What Is Acupuncture?

Over the past 30 years, acupuncture has grown from a little-known system of medicine to a modality that is used by millions worldwide to treat a wide range of conditions. It is a safe, natural, and effective form of healthcare in its own right and is often used in conjunction with standard Western medicine. In the state of Washington, acupuncture is covered by many health insurance policies.

Acupuncture is recognized by the National Institutes of Health (NIH) and the Food and Drug Administration (FDA).  The FDA rates acupuncture needles as safe and effective, and regulates them as medical devices.

Acupuncture was developed in ancient China over 3,000 years ago. It is part of a system called Traditional Chinese Medicine (TCM), which also includes nutrition, feng shui, qi gong, and herbal medicine.

The human body is seen as a miniature ecosystem, composed of pathways of energy or “meridians.” Good health is experienced when the energy in these pathways is in balance and flowing smoothly.  “Disease” arises when blockages occur in the pathways. The ancient Chinese made detailed observations of nature and human beings to discover how and why these blockages occur and used acupuncture as a means of treatment.

The fundamental principle behind the practice of acupuncture is to treat the “roots,” or cause of disease. When the root is treated, the “branches,” or symptoms, naturally improve. Thus, acupuncture works by supporting and strengthening the body’s natural ability to heal. Acupuncture is one of the original holistic medicines.  It addresses not only the physical aspects of health, but also, the mental, emotional and spiritual aspects, working on all levels simultaneously.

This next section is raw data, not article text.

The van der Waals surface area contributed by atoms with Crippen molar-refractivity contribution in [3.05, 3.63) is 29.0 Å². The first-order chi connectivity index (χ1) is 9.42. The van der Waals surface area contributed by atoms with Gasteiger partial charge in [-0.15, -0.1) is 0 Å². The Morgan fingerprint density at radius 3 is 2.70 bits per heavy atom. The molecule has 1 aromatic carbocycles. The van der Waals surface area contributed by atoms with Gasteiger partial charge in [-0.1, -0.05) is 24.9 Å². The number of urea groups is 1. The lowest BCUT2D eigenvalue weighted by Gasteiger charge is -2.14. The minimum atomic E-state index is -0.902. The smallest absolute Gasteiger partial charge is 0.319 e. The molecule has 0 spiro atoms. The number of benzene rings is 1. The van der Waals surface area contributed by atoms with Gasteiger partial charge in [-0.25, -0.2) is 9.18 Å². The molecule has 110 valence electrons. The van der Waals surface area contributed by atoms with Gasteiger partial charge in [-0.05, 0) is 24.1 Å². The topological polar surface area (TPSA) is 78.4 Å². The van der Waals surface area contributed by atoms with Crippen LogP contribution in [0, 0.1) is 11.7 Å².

Acupuncture involves the insertion of fine, hair-like needles at particular “acupuncture points” to unblock energy and activate a return to health and balance.  Each person is seen as having a unique pattern of “imbalance.” Therefore, treatments are different for each individual even though, for example, they may both have headaches. 

There are 12 different meridians or pathways, one for each of the major organs: lung, heart, liver, spleen, etc. There are nearly 500 different acupuncture points located along the energy pathways. Point selection is based on which of the organ pathways are unhealthy. 
There are different styles of acupuncture.  Lynne most often uses gentle, light, superficial Japanese-style needling, using Japanese needles that are designed for pain-free insertion. She also uses the Richard Tan balance method, and is influenced by the work of Master Tung and Kiiko Matsumoto. She will also use the traditional Chinese style acupuncture when appropriate. Lynne views each treatment as a unique process and experience. 

Most people find acupuncture treatments enjoyable, relaxing, and painless.

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